My goal this EDS awareness month is not to teach you about Ehlers-Danlos Syndrome and the peculiar myriad of symptoms and associated syndromes.
Instead, my goal is to expose you to what it is like to be a moderately high-functioning individual with a vexing, systemic, chronic illness who is too functional and ambitious for most available treatment options but too affected to function normally. My hope is for you is to realize that every day, I’m forced to gamble with my health regarding action or inaction due to a lack of attentive care and insufficient research on my condition. Realize that I am not unique, that this story fits countless others, and that we desperately need a change.
A classic dilemma most EDSers – zebras, as we call ourselves – face is being accused of lying about what we’re experiencing. Due to the nature of our so-called “invisible illness”, we’re often told that we don’t look sick. Chronic, unrelenting pain is not visible, nor are its sequelae. Connective tissue disorders manifest differently in different patients – that is, there are variable presentations and no accurate “textbook” definition. As such, making a diagnosis is hard, and treatment is even harder. Many of us experience healthcare providers accusing us of lying; often, we receive referrals to psychiatry and curt insults regarding our sanity. If we’re lucky, we can find a doctor who knows how to even pronounce “Ehlers-Danlos,” and if we’re fortunate, a compassionate, capable physician – but wait lists are typically months to years long even for established patients. Patients in need of genetic testing to rule out the vascular subtype often have to wait over a year – if they’re accepted at all – and risk spontaneous aortic dissection or organ rupture in the meantime. How is any of this acceptable in the context of modern medicine?!
I am currently stuck in a position where my medical team has no remaining ideas on how to treat me. I have multiple joint dysfunctions that make me a potential surgical candidate, but none of the orthopedic surgeons I have seen are willing to provide any sort of advice one way or the other (surgery is risky and outcomes are not always predictable with EDS patients) and have essentially thrown their hands up, leaving the ball in my court with no net on the other side. I am not a candidate for a variety of injection-based musculoskeletal therapies because I am not disabled enough, and my request for consultation and treatment at Mayo was denied because they couldn’t determine what I would gain from a visit. Most pharmaceutical pain regimens are not being considered due to my age or lack of disability despite the fact almost every route I have taken – with both traditional and non-traditional treatment modalities – has been ineffective. Physicians who are willing to help are unwilling to commit to certain treatment plans due to a lack of general scientific understanding about EDS and clinical outcomes.
I want to make it abundantly clear – in no way do I begrudge my particular team of physicians. It is not their fault they work for an institution that refuses to hire sufficient staff, and it is not their fault their patient burdens are beyond what they can feasibly handle. They are not culpable for the lack of research about EDS and hypermobility disorders and clinical outcomes for various treatments and procedures. It is humbling, in a sense, to realize the reason for this is because your health condition is less profitable to study or treat than cancer or heart disease, despite the fact hypermobility disorders are by no means rare. Every healthcare decision I make is a gamble, as is waiting to make one.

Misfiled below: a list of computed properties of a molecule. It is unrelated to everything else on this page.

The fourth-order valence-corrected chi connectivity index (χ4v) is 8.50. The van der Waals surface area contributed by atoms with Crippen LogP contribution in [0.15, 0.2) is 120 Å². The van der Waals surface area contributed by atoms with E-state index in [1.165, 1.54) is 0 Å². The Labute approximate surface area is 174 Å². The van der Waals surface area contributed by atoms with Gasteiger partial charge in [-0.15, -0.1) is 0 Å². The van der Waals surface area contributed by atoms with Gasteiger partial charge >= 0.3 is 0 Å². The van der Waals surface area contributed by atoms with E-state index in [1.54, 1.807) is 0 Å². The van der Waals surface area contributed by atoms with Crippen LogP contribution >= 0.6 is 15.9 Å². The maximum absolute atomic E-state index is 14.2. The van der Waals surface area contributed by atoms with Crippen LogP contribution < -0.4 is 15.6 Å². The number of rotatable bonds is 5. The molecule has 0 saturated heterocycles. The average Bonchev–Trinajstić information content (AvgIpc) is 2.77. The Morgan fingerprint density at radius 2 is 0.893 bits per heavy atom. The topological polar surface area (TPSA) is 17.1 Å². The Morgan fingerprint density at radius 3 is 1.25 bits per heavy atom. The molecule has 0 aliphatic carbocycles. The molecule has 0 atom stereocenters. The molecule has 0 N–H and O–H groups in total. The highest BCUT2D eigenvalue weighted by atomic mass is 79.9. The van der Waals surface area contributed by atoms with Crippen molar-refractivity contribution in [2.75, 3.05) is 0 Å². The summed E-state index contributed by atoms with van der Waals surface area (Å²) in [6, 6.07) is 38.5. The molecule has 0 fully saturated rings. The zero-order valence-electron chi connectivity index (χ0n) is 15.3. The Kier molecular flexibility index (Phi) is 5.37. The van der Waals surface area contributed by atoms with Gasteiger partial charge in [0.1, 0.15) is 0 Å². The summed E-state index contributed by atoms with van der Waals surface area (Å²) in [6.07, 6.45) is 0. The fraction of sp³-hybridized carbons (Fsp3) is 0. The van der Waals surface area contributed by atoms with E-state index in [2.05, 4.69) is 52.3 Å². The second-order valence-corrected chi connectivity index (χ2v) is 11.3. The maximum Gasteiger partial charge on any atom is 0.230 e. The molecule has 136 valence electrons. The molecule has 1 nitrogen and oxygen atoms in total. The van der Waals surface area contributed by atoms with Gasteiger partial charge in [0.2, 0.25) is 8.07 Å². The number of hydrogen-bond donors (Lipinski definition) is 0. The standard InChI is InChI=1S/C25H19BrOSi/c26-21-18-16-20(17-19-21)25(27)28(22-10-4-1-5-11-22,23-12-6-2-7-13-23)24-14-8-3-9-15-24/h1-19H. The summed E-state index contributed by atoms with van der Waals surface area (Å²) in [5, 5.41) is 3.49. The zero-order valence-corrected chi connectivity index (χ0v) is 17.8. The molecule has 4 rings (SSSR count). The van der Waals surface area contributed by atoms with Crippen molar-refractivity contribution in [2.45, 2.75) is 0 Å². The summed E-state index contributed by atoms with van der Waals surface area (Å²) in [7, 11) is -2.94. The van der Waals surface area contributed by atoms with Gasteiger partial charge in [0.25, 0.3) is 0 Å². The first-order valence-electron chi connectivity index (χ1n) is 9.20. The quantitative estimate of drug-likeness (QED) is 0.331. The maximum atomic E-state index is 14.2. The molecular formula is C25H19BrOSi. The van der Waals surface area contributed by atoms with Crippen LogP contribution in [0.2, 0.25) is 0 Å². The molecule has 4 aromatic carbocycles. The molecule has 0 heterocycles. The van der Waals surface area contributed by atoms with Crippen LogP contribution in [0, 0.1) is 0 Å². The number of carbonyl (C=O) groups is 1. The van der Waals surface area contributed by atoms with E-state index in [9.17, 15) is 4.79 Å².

Much of my medical advice has developed into chiding me for being a student, as that is now the apparent source of my problems, and warnings about my choice in profession because it is “too demanding.” That being said, I am more functional than many other zebras with the same injuries – so you’d think I must be doing something right! But because of this, I’m “too functional” to receive types many of care despite trying to live my life with recurrent subluxations and dislocations in every joint down to my ribs, with hip labra tears, with muscle fasciculations, with spine and intervertebral disk pathology, with pain and paresthesia, with the secondary memory dysfunction, exhaustion, and cognitive impairment that follows. I’m left to try to follow my passion without the medical support I need, and I’m left to take chances with my body and my future based on my own knowledge and drive.
To them, I am not sick enough; to the rest of the world, “I don’t look sick.”
And despite what they think – despite their inaction – I am far too stubborn to let EDS (and their subjective opinions about my health!) get the better of me. I’ve got stuff to accomplish. Sometimes I mistake my obstinance for perseverance, but hey, it’s been working out alright so far.
Hug a zebra this month. Just not too hard – we might dislocate something on you! ;]